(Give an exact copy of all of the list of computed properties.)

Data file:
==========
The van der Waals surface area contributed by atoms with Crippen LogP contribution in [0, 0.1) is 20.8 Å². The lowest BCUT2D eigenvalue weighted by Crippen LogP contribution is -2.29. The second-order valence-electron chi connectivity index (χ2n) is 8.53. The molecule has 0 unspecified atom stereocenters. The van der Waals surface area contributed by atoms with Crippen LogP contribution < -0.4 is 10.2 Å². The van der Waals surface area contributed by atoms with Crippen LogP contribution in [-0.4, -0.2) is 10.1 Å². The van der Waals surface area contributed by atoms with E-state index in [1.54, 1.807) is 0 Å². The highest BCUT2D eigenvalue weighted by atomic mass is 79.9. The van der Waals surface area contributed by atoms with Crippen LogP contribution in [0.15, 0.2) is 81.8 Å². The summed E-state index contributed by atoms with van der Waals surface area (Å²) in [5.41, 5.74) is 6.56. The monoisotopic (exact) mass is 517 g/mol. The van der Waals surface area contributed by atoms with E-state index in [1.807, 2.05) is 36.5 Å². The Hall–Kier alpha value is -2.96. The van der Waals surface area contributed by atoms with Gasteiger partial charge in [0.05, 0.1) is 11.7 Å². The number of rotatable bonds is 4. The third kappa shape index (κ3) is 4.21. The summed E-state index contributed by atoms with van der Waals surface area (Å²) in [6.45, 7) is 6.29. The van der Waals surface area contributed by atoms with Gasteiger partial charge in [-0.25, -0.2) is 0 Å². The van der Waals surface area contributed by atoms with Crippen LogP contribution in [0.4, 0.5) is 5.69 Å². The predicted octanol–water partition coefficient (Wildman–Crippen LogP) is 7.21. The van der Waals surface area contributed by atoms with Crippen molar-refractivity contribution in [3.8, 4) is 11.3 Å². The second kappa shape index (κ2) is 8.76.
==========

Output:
The van der Waals surface area contributed by atoms with Crippen LogP contribution in [0, 0.1) is 20.8 Å². The lowest BCUT2D eigenvalue weighted by Crippen LogP contribution is -2.29. The second-order valence-electron chi connectivity index (χ2n) is 8.53. The molecule has 0 unspecified atom stereocenters. The van der Waals surface area contributed by atoms with Crippen LogP contribution < -0.4 is 10.2 Å². The van der Waals surface area contributed by atoms with Crippen LogP contribution in [-0.4, -0.2) is 10.1 Å². The van der Waals surface area contributed by atoms with E-state index in [1.54, 1.807) is 0 Å². The highest BCUT2D eigenvalue weighted by atomic mass is 79.9. The van der Waals surface area contributed by atoms with Crippen LogP contribution in [0.15, 0.2) is 81.8 Å². The summed E-state index contributed by atoms with van der Waals surface area (Å²) in [5.41, 5.74) is 6.56. The monoisotopic (exact) mass is 517 g/mol. The van der Waals surface area contributed by atoms with E-state index in [1.807, 2.05) is 36.5 Å². The Hall–Kier alpha value is -2.96. The van der Waals surface area contributed by atoms with Gasteiger partial charge in [0.05, 0.1) is 11.7 Å². The number of rotatable bonds is 4. The third kappa shape index (κ3) is 4.21. The summed E-state index contributed by atoms with van der Waals surface area (Å²) in [6.45, 7) is 6.29. The van der Waals surface area contributed by atoms with Gasteiger partial charge in [-0.25, -0.2) is 0 Å². The van der Waals surface area contributed by atoms with Crippen LogP contribution in [0.4, 0.5) is 5.69 Å². The predicted octanol–water partition coefficient (Wildman–Crippen LogP) is 7.21. The van der Waals surface area contributed by atoms with Crippen molar-refractivity contribution in [3.8, 4) is 11.3 Å². The second kappa shape index (κ2) is 8.76.